Photo: Richard Donham

Photo: Richard Donham

Final Day in Oz

The Longwood Graduate Fellows spent a second day exploring the various sites of the South Australia Botanic Garden. We had a productive meeting in the morning with the coordinators of programming and adult education. We got a chance to learn more about City Crop, an exciting agricultural interpretive initiative.

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First-Year Fellows meeting with Adelaide Botanic Garden staff (Photo by Elizabeth Barton).

A section of Adelaide Botanic Garden, the most urban of the three gardens in the South Australia Botanic Garden, is devoted to an agricultural crop. This crop creates an opportunity for fun and educational events. The plant choice changes from year to year; past crops have included barley, wheat, and corn. This year the crop is lucerne, a grazing crop for cows. The space devoted to the crop would make enough milk for a family for 4 months.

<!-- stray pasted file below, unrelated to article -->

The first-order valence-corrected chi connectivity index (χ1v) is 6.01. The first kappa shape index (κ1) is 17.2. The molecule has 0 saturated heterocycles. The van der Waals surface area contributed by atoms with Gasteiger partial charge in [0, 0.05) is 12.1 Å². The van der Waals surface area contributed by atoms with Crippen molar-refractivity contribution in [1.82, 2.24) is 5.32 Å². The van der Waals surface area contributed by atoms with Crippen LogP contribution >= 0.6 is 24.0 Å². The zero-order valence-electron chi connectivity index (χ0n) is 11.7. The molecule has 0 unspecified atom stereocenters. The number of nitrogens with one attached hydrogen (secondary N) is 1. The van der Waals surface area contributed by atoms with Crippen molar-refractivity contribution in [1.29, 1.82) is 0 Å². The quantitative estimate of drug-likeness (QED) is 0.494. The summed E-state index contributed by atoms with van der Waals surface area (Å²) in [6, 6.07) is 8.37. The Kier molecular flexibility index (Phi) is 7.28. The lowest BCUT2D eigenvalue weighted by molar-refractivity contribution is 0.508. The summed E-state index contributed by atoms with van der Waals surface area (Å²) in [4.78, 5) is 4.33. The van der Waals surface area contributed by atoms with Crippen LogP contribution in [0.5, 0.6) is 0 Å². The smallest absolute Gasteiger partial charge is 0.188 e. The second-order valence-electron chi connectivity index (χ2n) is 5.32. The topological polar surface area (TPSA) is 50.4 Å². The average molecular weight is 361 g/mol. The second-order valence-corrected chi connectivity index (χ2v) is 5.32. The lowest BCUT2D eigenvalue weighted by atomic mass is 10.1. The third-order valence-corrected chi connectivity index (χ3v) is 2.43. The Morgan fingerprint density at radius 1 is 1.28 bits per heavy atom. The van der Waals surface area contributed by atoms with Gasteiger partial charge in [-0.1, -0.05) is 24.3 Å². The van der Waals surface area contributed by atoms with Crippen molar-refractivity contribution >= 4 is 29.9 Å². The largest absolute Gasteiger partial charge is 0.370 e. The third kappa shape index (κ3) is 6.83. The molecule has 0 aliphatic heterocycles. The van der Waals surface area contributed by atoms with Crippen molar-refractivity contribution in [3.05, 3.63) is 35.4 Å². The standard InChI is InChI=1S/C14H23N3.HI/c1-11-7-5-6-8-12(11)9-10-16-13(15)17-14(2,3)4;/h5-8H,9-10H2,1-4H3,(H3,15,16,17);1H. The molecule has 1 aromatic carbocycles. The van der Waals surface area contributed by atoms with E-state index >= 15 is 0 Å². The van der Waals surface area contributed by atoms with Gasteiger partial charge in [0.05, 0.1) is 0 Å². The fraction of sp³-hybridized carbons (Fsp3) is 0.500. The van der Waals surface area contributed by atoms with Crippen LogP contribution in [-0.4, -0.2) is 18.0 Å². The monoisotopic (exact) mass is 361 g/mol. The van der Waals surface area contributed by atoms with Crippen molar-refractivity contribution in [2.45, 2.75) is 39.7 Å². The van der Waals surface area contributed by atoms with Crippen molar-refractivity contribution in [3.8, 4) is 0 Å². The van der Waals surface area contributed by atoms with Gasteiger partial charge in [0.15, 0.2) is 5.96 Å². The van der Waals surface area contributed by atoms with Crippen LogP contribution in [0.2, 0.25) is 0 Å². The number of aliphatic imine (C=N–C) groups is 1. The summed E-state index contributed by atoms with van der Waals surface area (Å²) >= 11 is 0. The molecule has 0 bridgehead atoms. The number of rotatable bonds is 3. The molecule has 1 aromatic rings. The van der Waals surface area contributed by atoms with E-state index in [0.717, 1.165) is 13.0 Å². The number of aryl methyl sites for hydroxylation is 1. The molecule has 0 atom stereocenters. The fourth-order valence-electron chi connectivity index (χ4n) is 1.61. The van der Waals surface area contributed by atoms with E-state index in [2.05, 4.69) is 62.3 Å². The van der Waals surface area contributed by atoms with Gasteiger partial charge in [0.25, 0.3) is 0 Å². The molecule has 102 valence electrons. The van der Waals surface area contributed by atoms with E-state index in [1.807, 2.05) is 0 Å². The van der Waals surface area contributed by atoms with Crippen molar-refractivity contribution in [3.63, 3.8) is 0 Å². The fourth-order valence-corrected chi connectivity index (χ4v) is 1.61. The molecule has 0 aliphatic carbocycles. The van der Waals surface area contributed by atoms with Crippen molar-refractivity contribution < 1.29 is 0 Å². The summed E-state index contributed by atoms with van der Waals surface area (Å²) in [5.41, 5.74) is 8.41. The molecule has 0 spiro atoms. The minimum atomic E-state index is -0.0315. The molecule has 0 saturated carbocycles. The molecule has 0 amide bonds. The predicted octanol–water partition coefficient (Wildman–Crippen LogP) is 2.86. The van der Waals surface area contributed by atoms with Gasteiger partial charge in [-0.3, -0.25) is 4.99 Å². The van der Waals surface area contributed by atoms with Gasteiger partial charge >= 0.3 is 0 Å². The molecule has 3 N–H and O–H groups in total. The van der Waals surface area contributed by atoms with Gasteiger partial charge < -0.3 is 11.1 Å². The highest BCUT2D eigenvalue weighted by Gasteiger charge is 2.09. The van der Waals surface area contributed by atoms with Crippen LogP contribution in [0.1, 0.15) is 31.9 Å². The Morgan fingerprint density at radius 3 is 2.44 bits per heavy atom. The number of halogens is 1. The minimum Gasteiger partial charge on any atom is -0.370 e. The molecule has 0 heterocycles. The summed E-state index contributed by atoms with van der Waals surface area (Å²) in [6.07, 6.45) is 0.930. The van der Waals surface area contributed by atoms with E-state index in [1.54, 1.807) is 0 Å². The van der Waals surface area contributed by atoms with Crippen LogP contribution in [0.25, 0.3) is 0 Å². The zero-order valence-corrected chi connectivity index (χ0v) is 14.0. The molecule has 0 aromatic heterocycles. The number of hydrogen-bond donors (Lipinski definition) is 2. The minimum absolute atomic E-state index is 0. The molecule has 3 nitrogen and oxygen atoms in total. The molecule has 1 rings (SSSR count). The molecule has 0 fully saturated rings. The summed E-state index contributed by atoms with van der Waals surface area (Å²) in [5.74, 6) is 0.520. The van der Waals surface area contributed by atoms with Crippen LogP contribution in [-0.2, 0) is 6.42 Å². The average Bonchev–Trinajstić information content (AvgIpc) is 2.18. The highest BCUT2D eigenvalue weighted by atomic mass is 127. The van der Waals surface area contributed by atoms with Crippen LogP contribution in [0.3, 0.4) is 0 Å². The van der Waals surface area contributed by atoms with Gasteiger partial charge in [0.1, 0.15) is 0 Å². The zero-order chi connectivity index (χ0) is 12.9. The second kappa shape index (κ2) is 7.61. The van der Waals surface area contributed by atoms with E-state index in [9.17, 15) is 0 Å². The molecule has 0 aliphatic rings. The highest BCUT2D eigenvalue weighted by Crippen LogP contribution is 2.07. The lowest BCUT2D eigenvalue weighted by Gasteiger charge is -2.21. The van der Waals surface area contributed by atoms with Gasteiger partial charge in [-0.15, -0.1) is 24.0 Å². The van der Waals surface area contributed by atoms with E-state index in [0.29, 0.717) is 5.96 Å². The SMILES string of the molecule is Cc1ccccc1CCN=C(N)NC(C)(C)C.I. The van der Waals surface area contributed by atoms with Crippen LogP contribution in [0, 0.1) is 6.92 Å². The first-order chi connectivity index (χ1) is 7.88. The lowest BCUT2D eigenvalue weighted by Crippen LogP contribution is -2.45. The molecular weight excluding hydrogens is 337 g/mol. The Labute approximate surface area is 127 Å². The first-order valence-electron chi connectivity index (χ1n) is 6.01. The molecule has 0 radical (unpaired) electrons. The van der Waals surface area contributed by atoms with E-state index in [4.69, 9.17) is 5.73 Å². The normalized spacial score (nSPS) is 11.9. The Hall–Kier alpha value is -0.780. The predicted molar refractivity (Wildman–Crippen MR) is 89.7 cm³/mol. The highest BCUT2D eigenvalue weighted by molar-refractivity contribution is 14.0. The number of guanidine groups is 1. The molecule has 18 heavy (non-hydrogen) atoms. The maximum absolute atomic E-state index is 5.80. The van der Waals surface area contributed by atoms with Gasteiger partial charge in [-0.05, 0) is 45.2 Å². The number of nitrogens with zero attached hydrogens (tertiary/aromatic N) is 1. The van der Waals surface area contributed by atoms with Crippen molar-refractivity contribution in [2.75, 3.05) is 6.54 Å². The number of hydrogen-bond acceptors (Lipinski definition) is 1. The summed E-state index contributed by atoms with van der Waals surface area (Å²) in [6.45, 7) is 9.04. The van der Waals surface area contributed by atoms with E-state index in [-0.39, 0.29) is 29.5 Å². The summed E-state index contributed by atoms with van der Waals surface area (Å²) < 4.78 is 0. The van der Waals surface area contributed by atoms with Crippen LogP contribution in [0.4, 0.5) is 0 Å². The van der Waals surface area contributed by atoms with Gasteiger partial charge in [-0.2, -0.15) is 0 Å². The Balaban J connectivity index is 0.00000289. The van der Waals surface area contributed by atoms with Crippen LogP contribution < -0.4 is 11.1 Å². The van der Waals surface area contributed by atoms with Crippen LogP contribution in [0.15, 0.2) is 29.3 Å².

This year's city crop, lucerne, under netting (Photo by Erin Kinley).

This year’s city crop, lucerne, under netting (Photo by Erin Kinley).

We were excited to see agricultural education framed in such a fun and tangible way. Adelaide Botanic Garden brought in dairy cows last week and is planning an ice cream making event for children and families later in the season. This program was particularly exciting to First Year Fellow Erin Kinley, whose research focuses on food systems education programs in public gardens.

Wide open spaces and large trees define the well-loved Wittunga Botanic Garden

Wide open spaces and large trees define the well-loved Wittunga Botanic Garden (Photo by Grace Parker).

The Fellows rounded out the day with a trip to Cleland Park to visit with Australian animals, the Mount Lofty overlook, and Wittunga Botanic Garden. This has been an amazing trip. We are eager to process the information we collected and to keep working on this project.